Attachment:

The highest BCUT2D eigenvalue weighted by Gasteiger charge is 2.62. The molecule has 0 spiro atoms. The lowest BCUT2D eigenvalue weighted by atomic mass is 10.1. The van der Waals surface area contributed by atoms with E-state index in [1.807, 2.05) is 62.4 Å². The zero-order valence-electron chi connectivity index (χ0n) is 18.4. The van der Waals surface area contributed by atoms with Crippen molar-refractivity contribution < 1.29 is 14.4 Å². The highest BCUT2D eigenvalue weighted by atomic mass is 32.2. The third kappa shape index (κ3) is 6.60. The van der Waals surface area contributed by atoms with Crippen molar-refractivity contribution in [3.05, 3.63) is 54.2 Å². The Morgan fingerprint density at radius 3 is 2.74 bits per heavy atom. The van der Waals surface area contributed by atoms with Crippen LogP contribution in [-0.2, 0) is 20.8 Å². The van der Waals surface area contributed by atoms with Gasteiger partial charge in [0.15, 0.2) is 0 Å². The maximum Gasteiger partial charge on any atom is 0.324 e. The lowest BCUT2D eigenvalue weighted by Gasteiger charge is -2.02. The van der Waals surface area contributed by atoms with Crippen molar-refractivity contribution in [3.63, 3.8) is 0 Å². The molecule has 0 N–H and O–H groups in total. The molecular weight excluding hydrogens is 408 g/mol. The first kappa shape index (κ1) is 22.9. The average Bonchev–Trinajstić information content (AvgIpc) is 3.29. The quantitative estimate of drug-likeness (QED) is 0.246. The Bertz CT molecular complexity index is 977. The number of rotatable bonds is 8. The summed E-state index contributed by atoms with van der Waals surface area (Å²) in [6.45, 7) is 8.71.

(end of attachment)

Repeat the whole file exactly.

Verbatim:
The highest BCUT2D eigenvalue weighted by Gasteiger charge is 2.62. The molecule has 0 spiro atoms. The lowest BCUT2D eigenvalue weighted by atomic mass is 10.1. The van der Waals surface area contributed by atoms with E-state index in [1.807, 2.05) is 62.4 Å². The zero-order valence-electron chi connectivity index (χ0n) is 18.4. The van der Waals surface area contributed by atoms with Crippen molar-refractivity contribution < 1.29 is 14.4 Å². The highest BCUT2D eigenvalue weighted by atomic mass is 32.2. The third kappa shape index (κ3) is 6.60. The van der Waals surface area contributed by atoms with Crippen molar-refractivity contribution in [3.05, 3.63) is 54.2 Å². The Morgan fingerprint density at radius 3 is 2.74 bits per heavy atom. The van der Waals surface area contributed by atoms with Crippen LogP contribution in [-0.2, 0) is 20.8 Å². The van der Waals surface area contributed by atoms with Gasteiger partial charge in [0.15, 0.2) is 0 Å². The maximum Gasteiger partial charge on any atom is 0.324 e. The lowest BCUT2D eigenvalue weighted by Gasteiger charge is -2.02. The van der Waals surface area contributed by atoms with Crippen molar-refractivity contribution in [3.63, 3.8) is 0 Å². The molecule has 0 N–H and O–H groups in total. The molecular weight excluding hydrogens is 408 g/mol. The first kappa shape index (κ1) is 22.9. The average Bonchev–Trinajstić information content (AvgIpc) is 3.29. The quantitative estimate of drug-likeness (QED) is 0.246. The Bertz CT molecular complexity index is 977. The number of rotatable bonds is 8. The summed E-state index contributed by atoms with van der Waals surface area (Å²) in [6.45, 7) is 8.71.